Maryan Raeeszadeh-Sarmazdeh: Engineering stimuli-responsive therapeutics for developing novel therapeutics and drug delivery tools
Engineering stimuli-responsive therapeutics for developing novel therapeutics and drug delivery tools
Chemical and Materials Engineering
Maryam Raeeszadeh-Sarmazdeh, Ph.D. joined the University of Nevada, Reno in July 2019 as an assistant professor. Maryam was a senior research fellow in the Department of Cancer Biology at Mayo Clinic, Florida, during which her work was focused on engineering novel protein-based therapeutics based on natural enzyme inhibitors. Prior to her appointment at Mayo Clinic, she was a postdoctoral scholar at the Chemical and Biomolecular Engineering Department at the University of Delaware. Her research at University of Delaware was focused on enzyme and metabolic pathway engineering for generating biofuel. Maryam earned her Ph.D. in chemical and biomolecular engineering from the University of Tennessee at Knoxville. There, her research was focused on generating site-specific protein immobilization on the surface and protein engineering using yeast surface display and directed evolution.
The Sarmazdeh Lab is at the interface of life science and engineering. Our group has a dynamic and diverse environment and welcomes bright and motivated students from different backgrounds interested in protein engineering and design. One of our recent undergraduate researches won the UROP-INBRE award. Students with knowledge and interest in bioengineering, protein biochemistry and molecular biology are encouraged to apply. More information can be found on the Sarmazdeh lab website. For the latest news follow our twitter: @sarmazdehlab.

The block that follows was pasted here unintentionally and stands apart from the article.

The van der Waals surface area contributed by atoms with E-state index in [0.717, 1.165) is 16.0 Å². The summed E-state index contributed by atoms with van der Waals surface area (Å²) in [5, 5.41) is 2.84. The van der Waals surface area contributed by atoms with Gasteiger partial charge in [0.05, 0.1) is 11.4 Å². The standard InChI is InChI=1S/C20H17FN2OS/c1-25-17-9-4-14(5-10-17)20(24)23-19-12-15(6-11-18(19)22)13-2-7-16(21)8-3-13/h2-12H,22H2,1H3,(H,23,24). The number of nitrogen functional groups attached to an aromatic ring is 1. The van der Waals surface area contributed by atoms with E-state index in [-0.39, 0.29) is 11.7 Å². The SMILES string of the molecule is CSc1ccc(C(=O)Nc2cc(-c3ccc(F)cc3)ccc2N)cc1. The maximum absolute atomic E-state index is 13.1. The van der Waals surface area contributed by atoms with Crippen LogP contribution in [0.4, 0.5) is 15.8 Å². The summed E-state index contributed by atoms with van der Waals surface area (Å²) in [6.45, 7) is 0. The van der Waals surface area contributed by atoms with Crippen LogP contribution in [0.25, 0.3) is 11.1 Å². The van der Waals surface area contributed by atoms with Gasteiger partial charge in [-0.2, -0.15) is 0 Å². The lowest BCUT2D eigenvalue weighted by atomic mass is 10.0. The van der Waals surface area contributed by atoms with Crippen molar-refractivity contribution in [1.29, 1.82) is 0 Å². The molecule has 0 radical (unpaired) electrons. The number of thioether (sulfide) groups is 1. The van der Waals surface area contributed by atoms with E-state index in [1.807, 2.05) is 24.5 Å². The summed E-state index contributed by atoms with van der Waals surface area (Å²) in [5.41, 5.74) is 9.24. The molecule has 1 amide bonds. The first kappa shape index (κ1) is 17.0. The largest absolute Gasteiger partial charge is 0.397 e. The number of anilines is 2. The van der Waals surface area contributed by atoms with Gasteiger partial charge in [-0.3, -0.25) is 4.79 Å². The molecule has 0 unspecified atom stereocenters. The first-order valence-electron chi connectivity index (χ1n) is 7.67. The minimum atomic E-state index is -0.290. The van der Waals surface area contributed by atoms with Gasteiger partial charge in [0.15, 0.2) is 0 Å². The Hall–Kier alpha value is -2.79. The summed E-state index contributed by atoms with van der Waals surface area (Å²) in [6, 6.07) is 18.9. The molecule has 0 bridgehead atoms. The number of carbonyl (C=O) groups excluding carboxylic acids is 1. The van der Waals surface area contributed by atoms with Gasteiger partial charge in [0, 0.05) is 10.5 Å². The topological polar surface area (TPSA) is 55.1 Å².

One of the main issues with cancer therapeutics are the side effects which sometimes are worse than the disease itself. To overcome the undesired effects of drugs, we need to design a smart stimuli-responsive system which gets triggered at the tumor site. This site-specific activation and delivery. This project involves design and engineering protein switches which respond to external stimuli at the tumor site.